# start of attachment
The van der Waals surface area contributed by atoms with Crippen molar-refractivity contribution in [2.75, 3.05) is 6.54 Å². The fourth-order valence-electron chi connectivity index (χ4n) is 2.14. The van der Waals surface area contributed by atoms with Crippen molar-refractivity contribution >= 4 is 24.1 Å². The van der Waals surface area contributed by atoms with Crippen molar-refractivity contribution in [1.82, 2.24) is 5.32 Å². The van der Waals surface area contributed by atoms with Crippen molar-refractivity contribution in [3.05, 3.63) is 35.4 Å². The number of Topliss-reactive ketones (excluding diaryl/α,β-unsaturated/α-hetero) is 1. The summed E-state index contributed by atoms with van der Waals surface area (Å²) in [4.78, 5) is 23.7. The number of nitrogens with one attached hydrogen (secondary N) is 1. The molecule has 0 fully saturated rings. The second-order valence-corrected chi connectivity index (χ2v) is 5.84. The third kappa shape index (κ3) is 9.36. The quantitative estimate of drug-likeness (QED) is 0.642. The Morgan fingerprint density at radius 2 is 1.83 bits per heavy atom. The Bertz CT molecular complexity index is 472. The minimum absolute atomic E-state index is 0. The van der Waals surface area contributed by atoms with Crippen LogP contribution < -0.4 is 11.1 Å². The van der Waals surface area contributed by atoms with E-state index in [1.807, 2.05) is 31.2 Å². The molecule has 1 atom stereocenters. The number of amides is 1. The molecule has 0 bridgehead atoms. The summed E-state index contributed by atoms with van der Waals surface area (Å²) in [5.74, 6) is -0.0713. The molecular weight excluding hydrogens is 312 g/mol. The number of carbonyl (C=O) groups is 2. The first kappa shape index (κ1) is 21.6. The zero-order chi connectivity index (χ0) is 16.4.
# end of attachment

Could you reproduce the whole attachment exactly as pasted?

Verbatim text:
The van der Waals surface area contributed by atoms with Crippen molar-refractivity contribution in [2.75, 3.05) is 6.54 Å². The fourth-order valence-electron chi connectivity index (χ4n) is 2.14. The van der Waals surface area contributed by atoms with Crippen molar-refractivity contribution >= 4 is 24.1 Å². The van der Waals surface area contributed by atoms with Crippen molar-refractivity contribution in [1.82, 2.24) is 5.32 Å². The van der Waals surface area contributed by atoms with Crippen molar-refractivity contribution in [3.05, 3.63) is 35.4 Å². The number of Topliss-reactive ketones (excluding diaryl/α,β-unsaturated/α-hetero) is 1. The summed E-state index contributed by atoms with van der Waals surface area (Å²) in [4.78, 5) is 23.7. The number of nitrogens with one attached hydrogen (secondary N) is 1. The molecule has 0 fully saturated rings. The second-order valence-corrected chi connectivity index (χ2v) is 5.84. The third kappa shape index (κ3) is 9.36. The quantitative estimate of drug-likeness (QED) is 0.642. The Morgan fingerprint density at radius 2 is 1.83 bits per heavy atom. The Bertz CT molecular complexity index is 472. The minimum absolute atomic E-state index is 0. The van der Waals surface area contributed by atoms with Crippen LogP contribution < -0.4 is 11.1 Å². The van der Waals surface area contributed by atoms with E-state index in [1.807, 2.05) is 31.2 Å². The molecule has 1 atom stereocenters. The number of amides is 1. The molecule has 0 bridgehead atoms. The summed E-state index contributed by atoms with van der Waals surface area (Å²) in [5.74, 6) is -0.0713. The molecular weight excluding hydrogens is 312 g/mol. The number of carbonyl (C=O) groups is 2. The first kappa shape index (κ1) is 21.6. The zero-order chi connectivity index (χ0) is 16.4.